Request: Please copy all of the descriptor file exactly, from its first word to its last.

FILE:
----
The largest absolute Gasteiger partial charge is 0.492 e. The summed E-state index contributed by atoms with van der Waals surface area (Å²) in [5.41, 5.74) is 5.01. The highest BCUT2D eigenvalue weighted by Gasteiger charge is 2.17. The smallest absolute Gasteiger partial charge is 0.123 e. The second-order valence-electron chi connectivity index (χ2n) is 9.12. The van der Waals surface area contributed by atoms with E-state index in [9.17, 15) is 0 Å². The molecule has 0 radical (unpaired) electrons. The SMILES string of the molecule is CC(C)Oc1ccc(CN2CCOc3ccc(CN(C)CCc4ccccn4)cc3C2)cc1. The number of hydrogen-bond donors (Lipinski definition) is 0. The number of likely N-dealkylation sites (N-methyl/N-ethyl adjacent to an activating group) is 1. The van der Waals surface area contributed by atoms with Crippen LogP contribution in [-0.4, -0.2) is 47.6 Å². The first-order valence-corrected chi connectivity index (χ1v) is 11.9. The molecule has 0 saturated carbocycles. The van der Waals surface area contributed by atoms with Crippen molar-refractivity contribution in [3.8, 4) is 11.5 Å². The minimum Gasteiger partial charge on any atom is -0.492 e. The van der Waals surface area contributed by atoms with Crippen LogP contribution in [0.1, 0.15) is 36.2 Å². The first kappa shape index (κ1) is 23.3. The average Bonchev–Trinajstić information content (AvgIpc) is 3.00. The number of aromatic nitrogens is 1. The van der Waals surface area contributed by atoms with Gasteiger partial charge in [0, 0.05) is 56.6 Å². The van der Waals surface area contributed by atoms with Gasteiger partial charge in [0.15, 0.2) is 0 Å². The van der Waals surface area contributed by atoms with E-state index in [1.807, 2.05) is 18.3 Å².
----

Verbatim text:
The largest absolute Gasteiger partial charge is 0.492 e. The summed E-state index contributed by atoms with van der Waals surface area (Å²) in [5.41, 5.74) is 5.01. The highest BCUT2D eigenvalue weighted by Gasteiger charge is 2.17. The smallest absolute Gasteiger partial charge is 0.123 e. The second-order valence-electron chi connectivity index (χ2n) is 9.12. The van der Waals surface area contributed by atoms with E-state index in [9.17, 15) is 0 Å². The molecule has 0 radical (unpaired) electrons. The SMILES string of the molecule is CC(C)Oc1ccc(CN2CCOc3ccc(CN(C)CCc4ccccn4)cc3C2)cc1. The number of hydrogen-bond donors (Lipinski definition) is 0. The number of likely N-dealkylation sites (N-methyl/N-ethyl adjacent to an activating group) is 1. The van der Waals surface area contributed by atoms with Crippen LogP contribution in [-0.4, -0.2) is 47.6 Å². The first-order valence-corrected chi connectivity index (χ1v) is 11.9. The molecule has 0 saturated carbocycles. The van der Waals surface area contributed by atoms with Crippen molar-refractivity contribution in [3.8, 4) is 11.5 Å². The minimum Gasteiger partial charge on any atom is -0.492 e. The van der Waals surface area contributed by atoms with Crippen LogP contribution in [0.1, 0.15) is 36.2 Å². The first kappa shape index (κ1) is 23.3. The average Bonchev–Trinajstić information content (AvgIpc) is 3.00. The number of aromatic nitrogens is 1. The van der Waals surface area contributed by atoms with Gasteiger partial charge in [0, 0.05) is 56.6 Å². The van der Waals surface area contributed by atoms with Gasteiger partial charge in [0.15, 0.2) is 0 Å². The van der Waals surface area contributed by atoms with E-state index in [1.807, 2.05) is 18.3 Å².